February 14, 2009 1:05:30 AM

Okay, so I remounted it, using a sticky pad and a foam spacer...(made an almost cracking noise due to the added pressure, but comp is running perfect so I don't think there's any problem there...

My idles are still between 39-47, and my load temps were between 60-67 across all the cores, so the load temps definitely dropped, but these are still ridiculous temperatures...I forgot to check the flatness with a razor, but I'm hoping it was pretty flat...

I want to overclock the CPU, but Intel Burn Test still shows my PC failing linpack testing, and I don't know why...the voltage for ram is 1.65V i think, and cpu is 1.247V...I may try reducing ram voltage, since 1.65V is the limit for i7 cpu/mobos...

February 14, 2009 1:14:20 AM

Double post, sorry...

But, since I am only using 1200 RPM fans, and I don't really know if they are at full speed, should I opt for some higher CFM fans? Or are 49 CFM enough (using 2 in push-pull on TRUE)?
a b à CPUs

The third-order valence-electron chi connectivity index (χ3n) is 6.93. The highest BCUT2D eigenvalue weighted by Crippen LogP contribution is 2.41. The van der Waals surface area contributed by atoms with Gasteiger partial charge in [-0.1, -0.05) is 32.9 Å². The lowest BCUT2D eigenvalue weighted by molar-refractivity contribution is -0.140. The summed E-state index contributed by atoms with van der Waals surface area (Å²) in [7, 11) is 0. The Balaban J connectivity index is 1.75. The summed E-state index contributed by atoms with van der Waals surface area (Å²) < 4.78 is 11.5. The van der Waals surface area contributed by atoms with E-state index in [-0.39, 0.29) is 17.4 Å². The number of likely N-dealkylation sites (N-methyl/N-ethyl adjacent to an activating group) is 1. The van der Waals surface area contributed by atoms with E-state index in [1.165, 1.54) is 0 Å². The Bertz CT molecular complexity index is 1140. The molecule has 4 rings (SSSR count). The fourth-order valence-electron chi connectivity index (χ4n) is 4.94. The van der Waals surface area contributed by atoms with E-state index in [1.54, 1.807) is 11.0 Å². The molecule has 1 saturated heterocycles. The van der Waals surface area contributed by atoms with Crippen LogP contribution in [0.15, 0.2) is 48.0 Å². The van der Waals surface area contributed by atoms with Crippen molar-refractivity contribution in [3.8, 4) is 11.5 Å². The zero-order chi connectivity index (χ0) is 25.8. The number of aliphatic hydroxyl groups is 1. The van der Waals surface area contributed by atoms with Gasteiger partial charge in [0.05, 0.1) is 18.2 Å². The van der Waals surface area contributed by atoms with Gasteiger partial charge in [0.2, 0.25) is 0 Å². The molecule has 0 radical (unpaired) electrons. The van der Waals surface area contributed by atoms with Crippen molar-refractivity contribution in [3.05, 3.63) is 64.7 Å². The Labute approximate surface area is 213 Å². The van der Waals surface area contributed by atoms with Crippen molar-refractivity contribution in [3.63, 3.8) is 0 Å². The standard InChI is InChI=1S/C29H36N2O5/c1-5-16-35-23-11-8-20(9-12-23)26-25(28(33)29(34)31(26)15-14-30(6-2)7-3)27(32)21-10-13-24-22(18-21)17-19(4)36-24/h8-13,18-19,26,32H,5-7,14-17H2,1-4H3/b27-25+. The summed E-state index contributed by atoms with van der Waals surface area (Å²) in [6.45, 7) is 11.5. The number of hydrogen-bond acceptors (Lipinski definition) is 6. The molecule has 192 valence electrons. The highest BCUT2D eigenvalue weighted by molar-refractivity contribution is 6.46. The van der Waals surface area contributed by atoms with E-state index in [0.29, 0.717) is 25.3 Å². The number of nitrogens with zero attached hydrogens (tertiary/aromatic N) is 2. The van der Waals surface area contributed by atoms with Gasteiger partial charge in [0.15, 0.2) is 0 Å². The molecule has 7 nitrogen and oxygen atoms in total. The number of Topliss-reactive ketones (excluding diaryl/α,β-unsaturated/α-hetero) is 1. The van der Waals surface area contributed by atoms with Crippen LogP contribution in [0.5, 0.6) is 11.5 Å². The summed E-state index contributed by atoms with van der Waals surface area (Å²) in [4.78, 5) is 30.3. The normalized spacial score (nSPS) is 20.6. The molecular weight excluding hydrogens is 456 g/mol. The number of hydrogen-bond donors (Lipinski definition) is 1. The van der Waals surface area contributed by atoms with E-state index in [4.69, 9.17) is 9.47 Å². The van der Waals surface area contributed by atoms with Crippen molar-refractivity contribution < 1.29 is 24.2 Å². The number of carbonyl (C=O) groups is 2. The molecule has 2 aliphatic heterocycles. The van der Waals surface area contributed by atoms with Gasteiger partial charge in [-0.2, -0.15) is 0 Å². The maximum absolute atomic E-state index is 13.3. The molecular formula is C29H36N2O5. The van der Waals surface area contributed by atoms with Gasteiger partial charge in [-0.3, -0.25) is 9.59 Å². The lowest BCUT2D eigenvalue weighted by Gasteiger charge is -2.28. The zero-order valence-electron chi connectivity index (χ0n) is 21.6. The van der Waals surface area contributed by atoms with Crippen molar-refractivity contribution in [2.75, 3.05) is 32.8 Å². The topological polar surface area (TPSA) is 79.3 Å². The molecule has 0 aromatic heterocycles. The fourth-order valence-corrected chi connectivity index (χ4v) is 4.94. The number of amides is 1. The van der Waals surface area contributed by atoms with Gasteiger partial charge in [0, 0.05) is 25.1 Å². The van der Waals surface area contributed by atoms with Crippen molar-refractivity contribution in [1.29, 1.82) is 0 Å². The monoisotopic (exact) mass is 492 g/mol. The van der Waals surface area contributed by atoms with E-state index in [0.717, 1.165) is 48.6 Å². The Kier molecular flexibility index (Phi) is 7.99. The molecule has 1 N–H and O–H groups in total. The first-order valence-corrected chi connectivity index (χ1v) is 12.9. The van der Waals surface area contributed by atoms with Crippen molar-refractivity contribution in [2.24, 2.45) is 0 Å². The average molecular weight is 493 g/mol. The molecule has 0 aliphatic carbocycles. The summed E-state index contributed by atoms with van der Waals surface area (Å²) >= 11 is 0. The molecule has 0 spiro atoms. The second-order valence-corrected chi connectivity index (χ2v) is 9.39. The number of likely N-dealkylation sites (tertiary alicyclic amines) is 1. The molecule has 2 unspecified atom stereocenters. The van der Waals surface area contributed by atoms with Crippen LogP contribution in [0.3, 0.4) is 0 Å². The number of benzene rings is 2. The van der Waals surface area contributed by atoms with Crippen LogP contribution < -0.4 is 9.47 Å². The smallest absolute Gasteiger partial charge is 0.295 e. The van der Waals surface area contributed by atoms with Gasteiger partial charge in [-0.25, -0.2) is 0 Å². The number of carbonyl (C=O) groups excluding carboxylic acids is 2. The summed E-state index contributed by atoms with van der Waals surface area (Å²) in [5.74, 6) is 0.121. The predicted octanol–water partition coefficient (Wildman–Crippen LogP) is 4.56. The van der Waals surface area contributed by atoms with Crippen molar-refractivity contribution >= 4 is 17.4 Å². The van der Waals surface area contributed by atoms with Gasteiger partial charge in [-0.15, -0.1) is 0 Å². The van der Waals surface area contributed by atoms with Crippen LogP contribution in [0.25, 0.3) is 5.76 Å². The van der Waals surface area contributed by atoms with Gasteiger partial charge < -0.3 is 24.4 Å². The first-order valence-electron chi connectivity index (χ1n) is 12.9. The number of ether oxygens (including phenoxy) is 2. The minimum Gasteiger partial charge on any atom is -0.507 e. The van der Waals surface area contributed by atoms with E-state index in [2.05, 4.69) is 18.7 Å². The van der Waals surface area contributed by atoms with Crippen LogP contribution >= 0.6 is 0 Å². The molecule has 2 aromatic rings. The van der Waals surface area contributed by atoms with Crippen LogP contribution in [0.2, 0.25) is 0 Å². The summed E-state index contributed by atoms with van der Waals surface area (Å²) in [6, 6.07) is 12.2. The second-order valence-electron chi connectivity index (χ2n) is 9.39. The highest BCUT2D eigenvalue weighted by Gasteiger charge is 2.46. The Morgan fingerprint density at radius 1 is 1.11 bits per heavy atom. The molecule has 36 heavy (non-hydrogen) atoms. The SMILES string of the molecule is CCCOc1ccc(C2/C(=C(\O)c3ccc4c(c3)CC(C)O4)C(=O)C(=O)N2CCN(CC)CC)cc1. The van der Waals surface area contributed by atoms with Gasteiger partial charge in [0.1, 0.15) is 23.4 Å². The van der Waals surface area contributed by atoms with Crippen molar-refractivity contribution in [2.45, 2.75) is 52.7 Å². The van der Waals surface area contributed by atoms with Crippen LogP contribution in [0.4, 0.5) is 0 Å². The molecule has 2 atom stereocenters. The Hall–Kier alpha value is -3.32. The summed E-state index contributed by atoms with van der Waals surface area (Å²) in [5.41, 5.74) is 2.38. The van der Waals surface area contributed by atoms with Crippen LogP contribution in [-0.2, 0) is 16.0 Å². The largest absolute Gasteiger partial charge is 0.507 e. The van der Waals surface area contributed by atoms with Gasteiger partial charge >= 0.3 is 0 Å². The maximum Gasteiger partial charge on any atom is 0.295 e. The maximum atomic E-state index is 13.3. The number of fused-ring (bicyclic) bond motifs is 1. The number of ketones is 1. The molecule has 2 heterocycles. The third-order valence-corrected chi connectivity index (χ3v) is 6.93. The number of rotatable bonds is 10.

February 14, 2009 3:00:16 AM

You'll be sacrificing more noise for more cooling. 2000rpm is where most 120mm fans will generate enough noise to be noticable. Take for example, Ultra Kaze 3K. I used it to test cooling on my i7 setup, I could hear the fan blowing in my basement from my living room on the first floor. Definitely not advisable, unless you get some type of fan controller to turn down voltage/speed.
February 14, 2009 4:04:53 AM

Should I go ahead and order some 1900RPM fans then? I probably need around 6 fans, so I'm guessing when they are all running, it will be relatively audible...still though, for overclocking it may be worth it to have these higher CFM fans...
May 1, 2009 7:42:55 PM

I think you can get better cooling performance with your existing setup with a little more troubleshooting/tweaking.